Nola.com is one of a bunch of regional web portals Advance has created. They're like local versions Yahoo.com or MSN.com. All have the same generic design template. They are run independently of the affiliated local newspapers, sometimes by non-journalists, and it shows. They are generic, ugly and notoriously hard to navigate. They share DNA with Parade.com (the website of Parade Magazine, the newspaper insert) another Advance property whose former boss now runs Advance's local digital strategy. They present news in a rolling blog format, as it is fed to them, without regard to its importance or community interest. In this framework, news is primarily a click-generating engine, featuring movie listings, weather forecasts, or the doings of the Kardashians.

Editor Jim Amoss, who is staying, attempted to reassure the staff in a memo: "We will have a smaller staff. However, our reporting arm will be at least comparable to what it is now. We will continue to be probing and ambitious in our coverage."

Amoss, my former boss, is a talented editor. But Advance executives have never indicated that they care about the important debates now consuming responsible news executives: is it possible to use the Internet to make better journalism better and make a profit at the same time?

There are many promising experiments underway, whether with aggressive community engagement and social media, or paywalls and premium content. But with nola.com, the owners have so far promised to deliver only the barest bones of what an online news operation does: 24-hour coverage. In a click-centric website this can mean a hamster-wheel ethic, with staffers churning out blog posts, tweets, and video snippets 24/7, with little time to go deeper.

That is a shame -- a travesty, really -- because New Orleans is the ideal place to build a sustainable, innovative local newsgathering operation. In 2005, The Times-Picayune won widespread recognition its brave coverage of the aftermath of Hurricane Katrina and the devastating flooding that followed. Staffers camped out with most of the city under water and without electricity, and documented the unfolding FEMA snafu. (I worked on flood coverage as well, though from a safe remove in the Washington bureau.)

Since then, the Times-Picayune has expertly handled the most challenging ongoing story a newspaper can encounter: the drama of a city literally rebuilding itself, body and soul. And despite diminished resources, it has ably covered major news including the Deepwater Horizon oil spill, and continued to do investigations, such as this recent deep dive on Louisiana's prisons. The paper hasn't been perfect, by any means. Some love it, some hate it, but everybody reads it. It has one of the highest so-called penetration rates -- percentage of residents who read the physical paper -- in the United States.

That kind of credibility can be leveraged in both coverage and in revenue generation. It could be invaluable to building a well-rounded Internet-based news site, the kind that brings journalism talent and technology together to tap deep sources of community knowledge, and wires them together in new ways.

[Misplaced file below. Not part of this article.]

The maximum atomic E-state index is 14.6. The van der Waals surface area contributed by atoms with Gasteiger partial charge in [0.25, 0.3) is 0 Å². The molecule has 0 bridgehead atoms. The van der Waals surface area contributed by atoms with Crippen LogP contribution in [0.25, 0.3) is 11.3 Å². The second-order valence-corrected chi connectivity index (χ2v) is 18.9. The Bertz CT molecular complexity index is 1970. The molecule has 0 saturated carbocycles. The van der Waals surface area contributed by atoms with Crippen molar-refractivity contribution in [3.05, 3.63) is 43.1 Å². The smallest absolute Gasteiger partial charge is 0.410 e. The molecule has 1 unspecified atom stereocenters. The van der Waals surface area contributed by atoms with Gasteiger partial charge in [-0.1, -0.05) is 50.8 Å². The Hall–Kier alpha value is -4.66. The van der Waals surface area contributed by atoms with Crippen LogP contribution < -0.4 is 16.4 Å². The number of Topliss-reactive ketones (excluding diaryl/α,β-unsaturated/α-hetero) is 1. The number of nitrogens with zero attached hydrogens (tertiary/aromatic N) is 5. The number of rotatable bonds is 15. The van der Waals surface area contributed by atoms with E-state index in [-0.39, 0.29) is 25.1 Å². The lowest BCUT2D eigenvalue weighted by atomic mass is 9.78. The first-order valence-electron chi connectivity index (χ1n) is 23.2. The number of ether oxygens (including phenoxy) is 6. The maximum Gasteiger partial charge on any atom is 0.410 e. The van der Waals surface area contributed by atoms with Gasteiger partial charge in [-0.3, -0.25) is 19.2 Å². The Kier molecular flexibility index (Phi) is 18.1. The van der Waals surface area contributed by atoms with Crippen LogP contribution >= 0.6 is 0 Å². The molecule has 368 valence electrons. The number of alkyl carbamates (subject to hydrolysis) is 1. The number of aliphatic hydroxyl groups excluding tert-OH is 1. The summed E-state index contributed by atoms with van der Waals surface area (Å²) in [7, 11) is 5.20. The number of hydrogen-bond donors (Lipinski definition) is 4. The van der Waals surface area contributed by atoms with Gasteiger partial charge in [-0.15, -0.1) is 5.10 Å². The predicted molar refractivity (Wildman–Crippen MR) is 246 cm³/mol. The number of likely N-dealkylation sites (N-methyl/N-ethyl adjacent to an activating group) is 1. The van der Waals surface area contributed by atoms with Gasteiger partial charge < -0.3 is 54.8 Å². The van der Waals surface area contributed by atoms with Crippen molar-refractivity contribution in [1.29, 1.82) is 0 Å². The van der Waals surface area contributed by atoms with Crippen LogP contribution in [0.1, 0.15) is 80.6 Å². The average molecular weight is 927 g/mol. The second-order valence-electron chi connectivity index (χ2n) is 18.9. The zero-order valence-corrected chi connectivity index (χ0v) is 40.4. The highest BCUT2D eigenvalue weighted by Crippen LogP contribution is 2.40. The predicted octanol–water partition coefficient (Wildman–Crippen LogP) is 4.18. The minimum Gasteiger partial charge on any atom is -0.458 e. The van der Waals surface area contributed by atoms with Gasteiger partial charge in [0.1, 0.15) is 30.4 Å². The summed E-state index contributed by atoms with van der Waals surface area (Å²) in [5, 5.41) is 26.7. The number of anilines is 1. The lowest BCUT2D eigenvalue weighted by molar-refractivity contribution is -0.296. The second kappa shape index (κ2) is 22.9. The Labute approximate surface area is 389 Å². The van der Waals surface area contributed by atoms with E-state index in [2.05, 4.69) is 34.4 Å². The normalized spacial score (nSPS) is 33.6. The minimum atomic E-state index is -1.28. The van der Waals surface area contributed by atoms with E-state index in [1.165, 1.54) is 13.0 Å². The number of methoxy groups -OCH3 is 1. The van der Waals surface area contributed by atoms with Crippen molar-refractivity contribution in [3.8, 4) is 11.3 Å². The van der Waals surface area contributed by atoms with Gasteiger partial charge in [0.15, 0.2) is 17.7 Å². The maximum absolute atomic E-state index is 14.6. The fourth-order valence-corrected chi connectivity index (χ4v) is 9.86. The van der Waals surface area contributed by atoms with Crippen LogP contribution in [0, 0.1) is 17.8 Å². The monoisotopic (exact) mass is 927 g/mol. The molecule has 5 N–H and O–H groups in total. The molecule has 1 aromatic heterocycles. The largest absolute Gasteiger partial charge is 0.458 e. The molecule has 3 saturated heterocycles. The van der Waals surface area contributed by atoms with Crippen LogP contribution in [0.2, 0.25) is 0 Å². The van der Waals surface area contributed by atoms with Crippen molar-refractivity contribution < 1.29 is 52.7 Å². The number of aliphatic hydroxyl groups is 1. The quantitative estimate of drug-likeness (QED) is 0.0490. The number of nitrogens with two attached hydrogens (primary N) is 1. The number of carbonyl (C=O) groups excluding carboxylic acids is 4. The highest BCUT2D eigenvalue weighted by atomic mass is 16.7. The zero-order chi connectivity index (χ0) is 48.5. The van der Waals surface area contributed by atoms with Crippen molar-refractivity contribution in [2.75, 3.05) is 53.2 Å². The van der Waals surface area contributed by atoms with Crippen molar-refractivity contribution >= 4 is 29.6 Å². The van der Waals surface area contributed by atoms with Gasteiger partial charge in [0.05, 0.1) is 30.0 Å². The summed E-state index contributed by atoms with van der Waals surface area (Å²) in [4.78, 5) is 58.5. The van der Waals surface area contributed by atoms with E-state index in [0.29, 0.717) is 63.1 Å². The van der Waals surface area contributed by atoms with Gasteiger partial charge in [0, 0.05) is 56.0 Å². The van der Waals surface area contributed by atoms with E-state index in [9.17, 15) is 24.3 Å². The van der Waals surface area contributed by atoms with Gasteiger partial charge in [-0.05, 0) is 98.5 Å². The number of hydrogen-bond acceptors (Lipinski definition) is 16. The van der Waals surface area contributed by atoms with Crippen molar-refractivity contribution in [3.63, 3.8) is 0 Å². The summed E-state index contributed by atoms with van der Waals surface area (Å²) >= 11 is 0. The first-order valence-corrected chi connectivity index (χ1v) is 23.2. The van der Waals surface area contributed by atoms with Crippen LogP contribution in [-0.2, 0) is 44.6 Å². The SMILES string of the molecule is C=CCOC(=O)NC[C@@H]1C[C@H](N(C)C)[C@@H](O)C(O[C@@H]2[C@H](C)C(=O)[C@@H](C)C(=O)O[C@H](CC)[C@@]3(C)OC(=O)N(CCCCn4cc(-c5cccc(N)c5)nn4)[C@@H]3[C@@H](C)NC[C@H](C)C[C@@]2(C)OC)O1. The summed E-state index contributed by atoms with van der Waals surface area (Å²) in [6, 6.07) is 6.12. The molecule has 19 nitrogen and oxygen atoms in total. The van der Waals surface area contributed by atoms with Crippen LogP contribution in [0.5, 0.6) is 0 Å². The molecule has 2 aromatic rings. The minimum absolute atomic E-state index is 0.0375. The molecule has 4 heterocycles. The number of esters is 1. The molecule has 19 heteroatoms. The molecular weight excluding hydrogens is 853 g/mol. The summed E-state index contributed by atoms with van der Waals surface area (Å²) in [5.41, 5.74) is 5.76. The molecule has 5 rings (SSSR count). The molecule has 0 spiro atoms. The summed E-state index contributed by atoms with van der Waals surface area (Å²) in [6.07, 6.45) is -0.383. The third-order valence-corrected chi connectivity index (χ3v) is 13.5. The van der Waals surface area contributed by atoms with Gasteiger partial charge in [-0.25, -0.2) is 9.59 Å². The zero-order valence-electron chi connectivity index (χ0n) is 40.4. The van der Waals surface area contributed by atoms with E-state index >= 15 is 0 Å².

We should be grateful that Advance is at least not pretending this is its intention. The owners, the Newhouse family, haven't said much, and it appears they're just waiting for the protests to die down. But the silence signals the looming end of newspapers as -- well -- tribunes of the communities they serve.

When newspaper business models worked, local journalism was a luxury the owners could afford. Now, it's a free-for-all: the quality of newsgathering depends on an owner's whim. The new owner of the U-T San Diego, for instance, is taking a different and possibly more destructive tack than Advance's, using the paper to promote his own business interests. On Monday, the Orange County Register and related newspaper properties were purchased by a Boston-based investor.

But this trend has a couple of upsides: with their value plummeting, newspapers can be purchased for a song, meaning one of these days someone may find a model that works. It also opens the way for local investors interested in maintaining them as institutions. In April, a group of local businesspeople bought the Philadelphia Inquirer and Daily News, which had ping-ponged among owners in recent years, and promised to stabilize them. In recent months Warren Buffett bought his hometown paper, the Omaha World-Herald, and 63 other local newspapers, saying he thinks their community connections make a good investment.

Local investors, philanthropy (such as a recent grant from the Ford Foundation to the Los Angeles Times to cover immigration and other issues) and news startups will fill some of the void left by decimated newspapers. Thanks to the Internet more local information (as opposed to news reports) is available than ever.

But the real loss will be journalist eyes probing and interpreting local events and trends. As diminished news operations migrate to the web, without a commitment from owners to their communities, and to news and journalism innovation, they will find it harder to cover the stuff that needs covering, to investigate and hold public officials to account.

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John McQuaid is a Pulitzer Prize-winning former Times-Picayune reporter and writer whose work has appeared in Smithsonian Magazine, The Washington Post and other publications.